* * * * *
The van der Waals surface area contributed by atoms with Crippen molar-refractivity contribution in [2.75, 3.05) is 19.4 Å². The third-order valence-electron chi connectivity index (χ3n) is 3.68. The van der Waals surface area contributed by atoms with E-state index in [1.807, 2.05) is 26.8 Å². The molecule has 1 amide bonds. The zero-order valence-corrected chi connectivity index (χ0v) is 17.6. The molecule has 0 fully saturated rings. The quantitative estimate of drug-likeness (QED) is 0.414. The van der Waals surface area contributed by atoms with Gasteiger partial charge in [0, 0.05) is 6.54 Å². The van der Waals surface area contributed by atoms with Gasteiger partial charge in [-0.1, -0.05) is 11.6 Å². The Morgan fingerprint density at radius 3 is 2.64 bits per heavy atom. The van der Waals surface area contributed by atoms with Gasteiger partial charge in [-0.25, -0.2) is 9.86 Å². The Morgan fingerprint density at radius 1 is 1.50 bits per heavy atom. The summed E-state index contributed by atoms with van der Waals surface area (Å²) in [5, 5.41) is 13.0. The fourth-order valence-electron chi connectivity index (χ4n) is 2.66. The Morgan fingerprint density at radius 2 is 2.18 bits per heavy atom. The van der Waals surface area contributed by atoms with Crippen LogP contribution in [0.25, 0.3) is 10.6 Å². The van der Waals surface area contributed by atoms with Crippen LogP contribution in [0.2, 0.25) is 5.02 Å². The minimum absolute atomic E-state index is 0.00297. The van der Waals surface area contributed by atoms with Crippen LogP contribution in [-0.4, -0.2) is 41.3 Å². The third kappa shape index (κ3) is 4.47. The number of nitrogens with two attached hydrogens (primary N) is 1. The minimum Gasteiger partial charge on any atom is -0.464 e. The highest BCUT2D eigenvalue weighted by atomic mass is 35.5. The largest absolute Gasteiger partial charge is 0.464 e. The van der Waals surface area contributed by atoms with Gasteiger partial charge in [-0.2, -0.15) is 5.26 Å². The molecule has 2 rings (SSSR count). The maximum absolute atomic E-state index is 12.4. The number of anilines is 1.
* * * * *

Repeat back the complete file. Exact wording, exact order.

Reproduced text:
The van der Waals surface area contributed by atoms with Crippen molar-refractivity contribution in [2.75, 3.05) is 19.4 Å². The third-order valence-electron chi connectivity index (χ3n) is 3.68. The van der Waals surface area contributed by atoms with E-state index in [1.807, 2.05) is 26.8 Å². The molecule has 1 amide bonds. The zero-order valence-corrected chi connectivity index (χ0v) is 17.6. The molecule has 0 fully saturated rings. The quantitative estimate of drug-likeness (QED) is 0.414. The van der Waals surface area contributed by atoms with Gasteiger partial charge in [0, 0.05) is 6.54 Å². The van der Waals surface area contributed by atoms with Gasteiger partial charge in [-0.1, -0.05) is 11.6 Å². The Morgan fingerprint density at radius 3 is 2.64 bits per heavy atom. The van der Waals surface area contributed by atoms with Gasteiger partial charge in [-0.25, -0.2) is 9.86 Å². The Morgan fingerprint density at radius 1 is 1.50 bits per heavy atom. The summed E-state index contributed by atoms with van der Waals surface area (Å²) in [5, 5.41) is 13.0. The fourth-order valence-electron chi connectivity index (χ4n) is 2.66. The Morgan fingerprint density at radius 2 is 2.18 bits per heavy atom. The van der Waals surface area contributed by atoms with Crippen LogP contribution in [0.25, 0.3) is 10.6 Å². The van der Waals surface area contributed by atoms with Crippen LogP contribution in [0.2, 0.25) is 5.02 Å². The minimum absolute atomic E-state index is 0.00297. The van der Waals surface area contributed by atoms with Crippen LogP contribution in [-0.4, -0.2) is 41.3 Å². The third kappa shape index (κ3) is 4.47. The number of nitrogens with two attached hydrogens (primary N) is 1. The minimum Gasteiger partial charge on any atom is -0.464 e. The highest BCUT2D eigenvalue weighted by atomic mass is 35.5. The largest absolute Gasteiger partial charge is 0.464 e. The van der Waals surface area contributed by atoms with Gasteiger partial charge in [-0.2, -0.15) is 5.26 Å². The molecule has 2 rings (SSSR count). The maximum absolute atomic E-state index is 12.4. The number of anilines is 1.